Epidemiology: Metacarpal fractures comprise between 18-44 % of all hand fractures. Non-thumb metacarpals account for around 88 % of all metacarpal fractures, with the fifth finger most commonly involved [1-3] (Figure 1).
Mechanism of Injury: Most metacarpal fractures occur in the active and working population, particularly adolescents and young adults and usually result from a direct blow, crush, or missile injury. Trauma to the hand is common, frequently resulting in metacarpal, fractures and dislocations head [3,4].
Symptoms and Examination Findings: Prominent swelling, decreased range of motion, and tenderness is found at the metacarpophalangeal (MCP) joint. Axial load to the MCP joint worsens pain (Figure 2).
Appropriate treatment includes adequate assessment, physical examination, and directed imaging. Such an approach should lead to a rational plan that focuses on the rehabilitation of all damaged components, including osseous, articular, and soft tissue structures [5,6]. Management of non-thumb metacarpal shaft fracture is depending on the stability and personality of the fracture. Undisplaced fracture with any fracture configuration can be managed by conservative method with a slab or a splint immobilizing the wrist in extension and MP joint in flexion greater than 70° (Clam digger slab/cast), allowing early IP mobilization [7-11].
i. Failure to achieve or maintain acceptable reduction using closed techniques
ii. Open fractures.
iii. Multiple hand fractures.
iv. Displaced intra-articular fractures.
v. Fractures with severe soft-tissue loss requiring a stable skeleton (Figure 3).
Many surgical options have been described to treat metacarpal shaft fractures [12-14] with no consensus on optimal technique. Options include open reduction internal fixation (with various configurations described), Kirschner (K-) wire fixation (with multiple described techniques), suture fixation, and cerclage wiring. Percutaneous pinning with Kirschner wires is an attractive option, as extensive surgical dissection soft tissue devitalisation at the fracture site can be avoided. It also limits the potential complication of extensor irritation by a dorsal plate, lessening the chance of extensor tenosynovitis, although this complication has still been reported with K-wire fixation. Described methods include the bouquet technique, ante grade and retrograde intramedullary placement, locking techniques and transverse pinning to adjacent metacarpals [13,14].
A study of bouquet pinning versus transverse pinning did not demonstrate differences in outcomes, but the authors recommended bouquet pinning with buried wires. A study utilizing trans-verse pinning of MC shaft fractures demonstrated improved maintenance of reduction of the fracture with two distal pins and one proximal pin over one distal and one proximal pin. A single K-wire can be used with intramedullary technique for transverse or short oblique angulated fractures while long oblique or rotationally malaligned fractures require more fixations to control the deformities . Plate and screw fixation does appear to lead to good functional results [16,17] Varying plating methods can be used from non-locking to locking.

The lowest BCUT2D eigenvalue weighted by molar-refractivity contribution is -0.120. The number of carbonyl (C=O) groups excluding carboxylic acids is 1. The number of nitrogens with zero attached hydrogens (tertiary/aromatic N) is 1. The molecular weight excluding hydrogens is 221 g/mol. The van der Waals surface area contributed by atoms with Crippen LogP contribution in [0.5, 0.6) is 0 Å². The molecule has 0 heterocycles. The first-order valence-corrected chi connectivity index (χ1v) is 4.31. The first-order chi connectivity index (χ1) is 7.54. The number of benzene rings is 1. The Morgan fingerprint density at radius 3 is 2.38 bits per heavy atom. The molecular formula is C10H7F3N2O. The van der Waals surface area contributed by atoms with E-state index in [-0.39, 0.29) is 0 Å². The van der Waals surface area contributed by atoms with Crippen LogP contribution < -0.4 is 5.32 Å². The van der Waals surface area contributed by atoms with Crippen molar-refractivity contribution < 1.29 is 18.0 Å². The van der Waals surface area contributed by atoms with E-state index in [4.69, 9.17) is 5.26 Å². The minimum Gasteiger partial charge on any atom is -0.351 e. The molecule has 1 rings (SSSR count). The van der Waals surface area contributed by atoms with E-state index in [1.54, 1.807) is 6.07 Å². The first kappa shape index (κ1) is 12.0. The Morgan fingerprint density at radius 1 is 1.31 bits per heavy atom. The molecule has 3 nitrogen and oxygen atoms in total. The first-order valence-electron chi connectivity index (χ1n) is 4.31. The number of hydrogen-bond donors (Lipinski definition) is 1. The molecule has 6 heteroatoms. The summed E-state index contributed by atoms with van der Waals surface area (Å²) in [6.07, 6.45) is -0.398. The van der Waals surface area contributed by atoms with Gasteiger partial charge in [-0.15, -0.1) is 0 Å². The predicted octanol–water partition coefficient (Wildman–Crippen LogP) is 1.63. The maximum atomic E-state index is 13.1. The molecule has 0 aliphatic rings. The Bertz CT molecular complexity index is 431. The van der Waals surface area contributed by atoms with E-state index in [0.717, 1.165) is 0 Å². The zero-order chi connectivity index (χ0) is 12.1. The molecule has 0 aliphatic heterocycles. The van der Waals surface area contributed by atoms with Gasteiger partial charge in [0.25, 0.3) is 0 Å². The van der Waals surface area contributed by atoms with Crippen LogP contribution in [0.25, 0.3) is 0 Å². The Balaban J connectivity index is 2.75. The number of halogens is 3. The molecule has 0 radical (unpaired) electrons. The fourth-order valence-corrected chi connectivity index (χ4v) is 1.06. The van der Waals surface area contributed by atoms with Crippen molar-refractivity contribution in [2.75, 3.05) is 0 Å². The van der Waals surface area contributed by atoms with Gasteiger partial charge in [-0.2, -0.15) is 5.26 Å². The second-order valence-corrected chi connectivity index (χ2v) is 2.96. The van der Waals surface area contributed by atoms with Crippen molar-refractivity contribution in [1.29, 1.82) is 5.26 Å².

Outcomes are generally positive with various reporting methods, including the Disabilities of the Arm, Shoulder, and Hand (DASH) scoring system. Reported excellent or good outcomes range from 78% to 94% [18-20]. There does appear to be predictable healing of these fractures with rates as high as 90 to 100%. Osseous union typically occurs between five and eight weeks. Non-operative treatment results in predictable healing rates as well with one study showing 100% union of 54 fractures in a retrospective review of treatment with palmar wrist splints and mobilization of all fingers [21,22]. Percutaneous pinning has good outcomes with up to 100% bony union rates. One study of retrograde K-wire fixation in 105 patients with 10 month follow-up showed the same ROM as non-injured side. Plate and screw fixation leads to 78-85% acceptable to excellent function [23,24].
Despite predictable healing and excellent or good outcomes, surgical procedures can lead to complications. The most common complications include superficial infections, extensor tenosynovitis, stiffness, hardware failure, and sensory disturbances (cold intolerance as well as complex regional pain syndrome) [25-27]. Prevention of disability from hand injuries is the primary goal of treatment. Maintenance of function rather than cosmesis is of paramount concern in the management of hand injuries.
Metacarpal fractures of the hand are common injuries and can cause significant disability if not treated properly. Not all fractures require surgical intervention, as good outcomes have been reported with conservative care. K wire fixation as well as open reduction and internal fixation are acceptable methods to treat MC shaft fractures. Lag screws for long oblique fractures provides good fixation. Outcomes appear to be good regardless of surgical technique, with high rates of union. Surgical treatment is not without complications and these should be elucidated to patients before proceeding with any treatment option. Until foreign body reactions can be eliminated, we recommend against the use of absorbable implants at this time. Randomized prospective studies are needed to help determine appropriate indications for the surgical treatment of metacarpal shaft fractures, as well as guide best treatment options.
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